An exhaustive and curated collection of over 900 works of fiction and non-fiction dedicated to Mars – the mysterious Red Planet – is for sale through Manhattan Rare Book Company. The price is $975,000. The collection traces the history of the centuries-long understanding (and obsession) with Mars, a planet that’s tantalizingly just out of our reach.

The collection is titled Mars and the Imagination: A Record of Our Relationship with the Red Planet. It was conceived and assembled by David Wenner, an experienced collector who was able to unearth important and previously unrecognized literary and historical texts, making new connections among them. In doing so, he’s revealed as much about us as he has about Mars.

The list of contributors reads like a who’s-who in the fields of science (giants like Johannes Kepler, Christiaan Huygens, Robert Hook, Nikola Tesla, Giovanni Cassini, William Hershel, Percival Lowell, Camille Flammarion and others) and science fiction (authors like H. G. Wells, C. S. Lewis, Isaac Asimov, Edgar Rice Burroughs, Arthur C. Clarke, Ray Bradbury and others).

For hundreds of years, these curious thinkers, and many more like them, have sought answers to the many questions surrounding Mars: What are the conditions on the planet? Is it hospitable to life? Are there, or have there ever been, living beings on Mars? If so, are they like us? Superior to us? Threatening to us? And, of course, when will Earthlings actually be able to travel to Mars?

Mars and the Imagination seeks answers to these pressing questions through the many specialist textbooks and journal articles written by scientists (for fellow scientists), but it’s striking to see how discussions of Mars seeped into the public consciousness with each generation, through popular magazines such as The New Yorker, National Geographic, Life Magazine and Playboy.

One of the strengths of the collection is the preservation of essential primary source material that might otherwise have been lost to time. Many of the items were published in ephemeral formats, such as journals, magazines or as pulp fiction. These were not designed to last, and are extremely difficult to find in collectible condition today. Fortunately, David Wenner was up to the task.

Similarly, many of the more scholarly scientific works were published for a small audience of peers and never existed in large numbers. Again, it was David Wenner to the rescue. Mars and the Imagination provides a unique opportunity to see these primary sources, all in one place, and preserves them in one place. Moreover, it must be noted, the collection is beautifully presented.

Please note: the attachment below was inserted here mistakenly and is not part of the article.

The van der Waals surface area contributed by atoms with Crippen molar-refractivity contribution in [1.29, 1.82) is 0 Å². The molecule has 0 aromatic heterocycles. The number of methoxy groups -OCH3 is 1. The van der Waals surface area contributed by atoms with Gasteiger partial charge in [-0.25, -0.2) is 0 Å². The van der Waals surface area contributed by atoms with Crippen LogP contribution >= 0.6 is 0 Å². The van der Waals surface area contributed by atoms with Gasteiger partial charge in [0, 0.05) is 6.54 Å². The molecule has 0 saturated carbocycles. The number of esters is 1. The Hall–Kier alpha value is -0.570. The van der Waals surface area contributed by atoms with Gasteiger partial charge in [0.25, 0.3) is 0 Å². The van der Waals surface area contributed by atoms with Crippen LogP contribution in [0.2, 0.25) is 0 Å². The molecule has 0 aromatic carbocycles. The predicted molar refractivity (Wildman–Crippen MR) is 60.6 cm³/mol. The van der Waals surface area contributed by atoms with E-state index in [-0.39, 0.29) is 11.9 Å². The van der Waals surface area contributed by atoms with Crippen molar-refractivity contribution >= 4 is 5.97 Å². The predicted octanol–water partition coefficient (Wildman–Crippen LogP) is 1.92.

Most of the items are safely housed in beautiful custom boxes, with the contents often grouped together by themes and carefully labeled. Thus, the collection isn’t just attractive to look at, it’s easy to navigate, not only as a working library for study and enjoyment but as an exhibit-ready collection, combining the sciences and humanities and inspiring future scientific advancement.

Mars and the Imagination’s scientific papers begin with the works of Johannes Kepler, who used the orbit of Mars to determine that planetary orbits are not circles, as previously believed, but ellipses. It continues into the 1700s with observations by Christiaan Huygens, Giacomo Maraldi and William Herschel, who measured Mars’s axis and rotation and the timing of Mars’s seasons.

Led by Percival Lowell, the speculative period of Martian astronomy began with the mistranslation of what Giovanni Schiaparelli described in Italian as canali, meaning channel. Schiaparelli used the term to describe natural phenomena on Mars’s landscape. But in English, canali was rendered as “canals”, suggesting a form of inorganic intervention on Mars’s surface.

With further observations, the number of canals multiplied into a global network that implied to some a well-designed irrigation program built by an advanced Martian civilization. Lowell’s drawings and writings fueled the belief, which was debunked by astronomers, but such thinking persisted until NASA fly-bys, orbits and landings finally dispelled the “canals of Mars” myth.

This period of scientific speculation and debate about an advanced Martian civilization inspired a huge array of Mars science fiction. From early idealistic visions of a wisened elder alien community to H. G. Wells’s War of the Worlds, Edgar Rice Burroughs’ John Carter of Mars adventure series and variations of these themes sparked a subgenre of fiction that was at first published in magazine serializations and led to a large array of “pulp” science fiction magazines.

Mars and the Imagination contains copies of the most important Mars fiction, beginning in the mid-1800s. Then, with publications from the late 19th century and on into the 20th century, the collection contains complete early serializations of book-length fiction and first pulp printings of most short Mars fiction stories, as well as their later-on stand-alone first editions. Many volumes of recent Mars fiction are also present, most with their vibrant and artful original dust jackets.

“We are aware of no other Mars collection that contains anywhere near as complete a collection of both Mars science and fiction, and no extensive collection of Mars fiction in both its original ‘pulp’ and stand-alone printings,” said Michael DiRuggiero of Manhattan Rare Book Company.

To inquire about purchasing Mars and the Imagination or other rare books, call 212-326-8907; or, email them at [email protected] To learn more, visit www.manhattanrarebooks.com.